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There are a wide variety of fire pits available, so it’s important to choose the right type for you. You might be tempted to go straight for the one that looks the best, but it’s worth understanding the differences before you make a decision.
For example, some fire pits aren’t suitable for wooden decking, so it’s important to consider where you want your fire pit to be when choosing the type of fire pit for your home.
Permanent vs portable fire pits
One of the first decisions to make is whether you want your fire pit to be in a fixed position, or you want to move it around. A portable fireplace will obviously offer you more flexibility to use it in different locations, and even store it away in the winter.
However, a permanent fire pit provides a strong focal point of your garden and can encourage you to use it throughout the year.
Woodburning vs gas fire pits
The type of fuel your fire pit uses is another important consideration. Woodburning fire pits tend to be cheaper to run and create a more traditional campfire experience, but storing wood requires more space (somewhere dry, protected from the elements).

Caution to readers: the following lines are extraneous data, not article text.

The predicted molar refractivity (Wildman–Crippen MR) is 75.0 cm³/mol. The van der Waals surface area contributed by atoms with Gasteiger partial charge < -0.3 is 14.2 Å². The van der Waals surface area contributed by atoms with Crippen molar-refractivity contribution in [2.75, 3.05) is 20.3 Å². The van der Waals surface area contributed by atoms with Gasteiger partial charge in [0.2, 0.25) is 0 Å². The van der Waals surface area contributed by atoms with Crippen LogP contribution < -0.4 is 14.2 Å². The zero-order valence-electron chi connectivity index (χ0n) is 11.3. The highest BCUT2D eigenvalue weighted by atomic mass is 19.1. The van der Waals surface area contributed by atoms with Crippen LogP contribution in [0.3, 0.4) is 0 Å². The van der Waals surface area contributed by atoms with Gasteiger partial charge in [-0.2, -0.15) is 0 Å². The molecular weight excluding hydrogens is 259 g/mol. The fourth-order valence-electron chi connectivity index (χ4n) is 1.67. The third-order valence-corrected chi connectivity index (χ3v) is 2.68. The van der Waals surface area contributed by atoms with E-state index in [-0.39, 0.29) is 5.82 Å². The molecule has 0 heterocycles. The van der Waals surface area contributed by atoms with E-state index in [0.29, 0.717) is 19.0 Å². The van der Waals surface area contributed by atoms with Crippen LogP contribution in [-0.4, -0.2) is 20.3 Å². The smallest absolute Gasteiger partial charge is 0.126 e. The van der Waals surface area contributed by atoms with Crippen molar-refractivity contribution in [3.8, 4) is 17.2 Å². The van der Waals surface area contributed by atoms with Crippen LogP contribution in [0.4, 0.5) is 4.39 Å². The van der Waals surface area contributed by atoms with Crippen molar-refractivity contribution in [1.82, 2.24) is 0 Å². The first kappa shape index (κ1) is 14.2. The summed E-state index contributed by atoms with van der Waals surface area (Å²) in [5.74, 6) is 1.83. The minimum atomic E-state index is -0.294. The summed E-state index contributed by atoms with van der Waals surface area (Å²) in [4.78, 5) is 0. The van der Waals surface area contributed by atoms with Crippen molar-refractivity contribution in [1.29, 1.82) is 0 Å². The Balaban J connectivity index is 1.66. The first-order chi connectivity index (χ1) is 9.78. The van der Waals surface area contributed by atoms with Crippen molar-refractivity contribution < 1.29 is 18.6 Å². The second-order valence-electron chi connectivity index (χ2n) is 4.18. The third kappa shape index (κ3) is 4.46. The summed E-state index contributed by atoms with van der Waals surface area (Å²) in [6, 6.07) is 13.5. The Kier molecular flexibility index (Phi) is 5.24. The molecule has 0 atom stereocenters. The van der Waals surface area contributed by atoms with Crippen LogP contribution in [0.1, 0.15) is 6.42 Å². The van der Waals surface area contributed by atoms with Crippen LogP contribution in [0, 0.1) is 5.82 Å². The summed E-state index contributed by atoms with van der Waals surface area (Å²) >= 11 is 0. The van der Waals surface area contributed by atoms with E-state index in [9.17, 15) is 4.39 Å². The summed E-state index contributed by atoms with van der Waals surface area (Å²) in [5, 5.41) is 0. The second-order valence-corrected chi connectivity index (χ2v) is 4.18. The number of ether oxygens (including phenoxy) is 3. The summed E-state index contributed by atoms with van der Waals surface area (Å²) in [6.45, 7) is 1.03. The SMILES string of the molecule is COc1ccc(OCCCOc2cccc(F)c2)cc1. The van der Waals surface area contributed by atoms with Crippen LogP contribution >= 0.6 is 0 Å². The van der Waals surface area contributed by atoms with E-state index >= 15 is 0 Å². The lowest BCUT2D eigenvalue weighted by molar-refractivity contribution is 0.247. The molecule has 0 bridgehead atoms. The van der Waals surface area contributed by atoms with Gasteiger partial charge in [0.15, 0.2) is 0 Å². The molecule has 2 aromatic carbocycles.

Gas fire pits offer instant fire at the flick of a switch, but can be more expensive to run and may require installing pipes from the gas source to the fire pit. Any gas pipework will add to the cost of the fire pit installation and could involve taking up part of your decking or patio.
Speak to your local fire pit experts to find out how much a natural gas fire pit installation will cost.
A fire bowl is an alternative to a full fire pit in the shape of a large shallow basin on a frame (either solid or with legs). You can fill the fire bowl with wood (or other solid fuel types) to create the fire or, alternatively, connect it to a gas source.
With a very simple structure, fire bowls are a popular choice for many UK homeowners who want a fire pit experience without the cost or expense of a more advanced fire pit. If well maintained, a fire bowl will typically last 3-5 years before you need to replace it.